In the extras section, there are interesting interviews with the director, writer and leading actors, as well as six deleted scenes. The director and writer describe the challenges of adapting such an iconic work of literature from Hilary Mantel for the screen.
Overall, a wonderful adaptation of Hilary Mantel's award-winning novels. With such lauded books as the source material Mantel had set a very high bar. However, the BBC have more than passed the test.
The techniques that make this the visual equivalent of a page-turner were all there, each episode ending on a note that is finely calculated to make you check your watch and decide to watch the next one in a binge-fest of Tudor-y goodness. Within each episode are moments where something happens, the scene shifts, and you're left hanging on wondering how all these apparently loose threads are going to come back together.
It's a very slow-burn drama series, but "drama" it most definitely is. The shifts of opinion and fortune are very well played out, leaving us wondering whether a character knows what is in store for them, and whether by luck, guile, or insight they'll manage to save themselves. The language is also sometimes marvellous. Rylance (Thomas Cromwell on screen) in particular delivers messages within messages, alludes, hints and cajoles as he gains precarious influence and only finds full voice when his power is more secure - whereupon a new dimension to his character appears. If you watched the first episode and the later ones you'd think he had "broken character", the change is that profound - and he's certainly no longer "Mr Nice Guy".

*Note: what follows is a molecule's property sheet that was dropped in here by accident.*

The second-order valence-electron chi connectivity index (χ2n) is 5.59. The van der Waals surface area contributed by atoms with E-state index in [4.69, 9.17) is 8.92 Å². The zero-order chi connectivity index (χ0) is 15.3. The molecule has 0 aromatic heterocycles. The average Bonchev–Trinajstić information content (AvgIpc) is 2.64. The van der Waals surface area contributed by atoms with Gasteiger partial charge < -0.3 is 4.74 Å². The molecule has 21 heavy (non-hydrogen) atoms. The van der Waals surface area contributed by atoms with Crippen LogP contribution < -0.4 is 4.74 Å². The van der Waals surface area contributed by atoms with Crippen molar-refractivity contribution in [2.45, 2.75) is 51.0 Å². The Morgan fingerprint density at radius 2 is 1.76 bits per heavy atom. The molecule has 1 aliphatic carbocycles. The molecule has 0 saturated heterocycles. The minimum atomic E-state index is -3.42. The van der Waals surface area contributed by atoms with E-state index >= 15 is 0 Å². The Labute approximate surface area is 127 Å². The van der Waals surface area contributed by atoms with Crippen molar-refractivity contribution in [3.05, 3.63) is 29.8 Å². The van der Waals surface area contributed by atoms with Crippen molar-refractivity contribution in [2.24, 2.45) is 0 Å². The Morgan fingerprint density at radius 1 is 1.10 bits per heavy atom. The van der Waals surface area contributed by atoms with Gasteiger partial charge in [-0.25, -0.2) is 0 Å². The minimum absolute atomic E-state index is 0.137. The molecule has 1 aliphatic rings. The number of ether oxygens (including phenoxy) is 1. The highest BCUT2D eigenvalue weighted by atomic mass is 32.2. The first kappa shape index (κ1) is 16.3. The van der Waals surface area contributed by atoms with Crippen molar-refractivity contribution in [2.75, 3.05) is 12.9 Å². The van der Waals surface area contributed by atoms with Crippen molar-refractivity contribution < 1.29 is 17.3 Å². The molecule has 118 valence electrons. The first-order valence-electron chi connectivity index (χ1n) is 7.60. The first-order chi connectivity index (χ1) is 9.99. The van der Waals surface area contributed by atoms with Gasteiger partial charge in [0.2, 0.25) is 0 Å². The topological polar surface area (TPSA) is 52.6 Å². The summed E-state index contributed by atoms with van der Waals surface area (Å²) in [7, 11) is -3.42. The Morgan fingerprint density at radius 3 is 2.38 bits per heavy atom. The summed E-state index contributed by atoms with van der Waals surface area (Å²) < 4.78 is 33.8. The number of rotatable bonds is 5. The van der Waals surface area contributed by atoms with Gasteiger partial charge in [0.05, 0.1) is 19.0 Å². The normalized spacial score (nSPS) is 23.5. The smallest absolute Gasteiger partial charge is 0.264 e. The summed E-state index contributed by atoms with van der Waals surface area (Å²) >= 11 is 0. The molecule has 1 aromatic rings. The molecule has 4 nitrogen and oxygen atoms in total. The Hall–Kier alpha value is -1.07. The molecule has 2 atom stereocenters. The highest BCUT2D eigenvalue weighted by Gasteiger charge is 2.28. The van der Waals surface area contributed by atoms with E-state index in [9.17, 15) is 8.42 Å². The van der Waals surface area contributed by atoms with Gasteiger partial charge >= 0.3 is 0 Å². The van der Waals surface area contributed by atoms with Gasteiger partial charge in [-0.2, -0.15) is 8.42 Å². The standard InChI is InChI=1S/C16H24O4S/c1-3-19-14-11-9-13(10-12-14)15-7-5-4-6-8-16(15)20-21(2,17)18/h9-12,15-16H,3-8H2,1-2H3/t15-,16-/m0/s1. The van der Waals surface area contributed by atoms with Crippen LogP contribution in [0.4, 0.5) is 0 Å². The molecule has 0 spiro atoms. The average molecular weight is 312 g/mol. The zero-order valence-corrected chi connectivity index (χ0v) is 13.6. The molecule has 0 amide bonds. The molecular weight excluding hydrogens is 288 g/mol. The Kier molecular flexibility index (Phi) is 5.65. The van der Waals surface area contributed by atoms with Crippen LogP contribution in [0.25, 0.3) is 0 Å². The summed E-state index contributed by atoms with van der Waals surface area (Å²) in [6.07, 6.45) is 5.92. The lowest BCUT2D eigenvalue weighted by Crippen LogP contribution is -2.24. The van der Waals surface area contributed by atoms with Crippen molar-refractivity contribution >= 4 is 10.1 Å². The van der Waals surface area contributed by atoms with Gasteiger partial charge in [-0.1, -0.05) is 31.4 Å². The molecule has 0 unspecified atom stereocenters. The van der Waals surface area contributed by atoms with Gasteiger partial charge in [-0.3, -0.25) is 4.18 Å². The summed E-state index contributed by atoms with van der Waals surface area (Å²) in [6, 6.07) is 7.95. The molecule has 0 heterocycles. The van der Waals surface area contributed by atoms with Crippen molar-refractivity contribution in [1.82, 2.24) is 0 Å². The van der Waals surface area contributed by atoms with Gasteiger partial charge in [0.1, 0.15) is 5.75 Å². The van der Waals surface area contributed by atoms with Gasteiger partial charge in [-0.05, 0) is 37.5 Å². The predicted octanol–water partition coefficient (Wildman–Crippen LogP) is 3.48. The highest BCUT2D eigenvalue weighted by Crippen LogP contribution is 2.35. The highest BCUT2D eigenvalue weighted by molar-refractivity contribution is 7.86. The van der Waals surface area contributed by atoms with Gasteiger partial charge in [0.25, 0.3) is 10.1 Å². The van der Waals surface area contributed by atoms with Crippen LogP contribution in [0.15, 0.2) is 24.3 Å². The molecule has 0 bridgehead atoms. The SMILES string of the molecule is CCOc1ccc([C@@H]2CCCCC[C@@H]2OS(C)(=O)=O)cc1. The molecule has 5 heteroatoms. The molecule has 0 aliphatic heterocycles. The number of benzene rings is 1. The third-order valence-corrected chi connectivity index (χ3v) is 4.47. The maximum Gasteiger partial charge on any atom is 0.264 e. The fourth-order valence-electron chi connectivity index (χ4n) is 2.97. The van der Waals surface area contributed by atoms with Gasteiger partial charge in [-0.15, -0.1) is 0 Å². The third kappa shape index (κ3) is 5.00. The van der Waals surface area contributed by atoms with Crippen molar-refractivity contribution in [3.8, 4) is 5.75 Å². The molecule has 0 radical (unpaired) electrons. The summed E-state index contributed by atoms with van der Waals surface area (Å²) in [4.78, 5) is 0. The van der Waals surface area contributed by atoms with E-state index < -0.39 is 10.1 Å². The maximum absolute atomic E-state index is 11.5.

The filming itself is often quite dark, bringing a sense of realism to the settings and a strong sense of place. It does also tend to suggest the brooding presence of Cromwell, that sense that the shadows suited him. The dialogue is clear and the only ambiguities in there are the ones scripted - it is generally a feast for the sense, in that it creates a believable world for us to inhabit a while, even if we're not entirely comfortable there.
event was unprecedented in the history of kingship. This single event unleashed the current lawlessness in relation to gender and domestic abuse which our current society is still plagued by, and still endures today. The church was equally treated shamelessly,but at least we are now free to choose to believe in faith or not, without fear.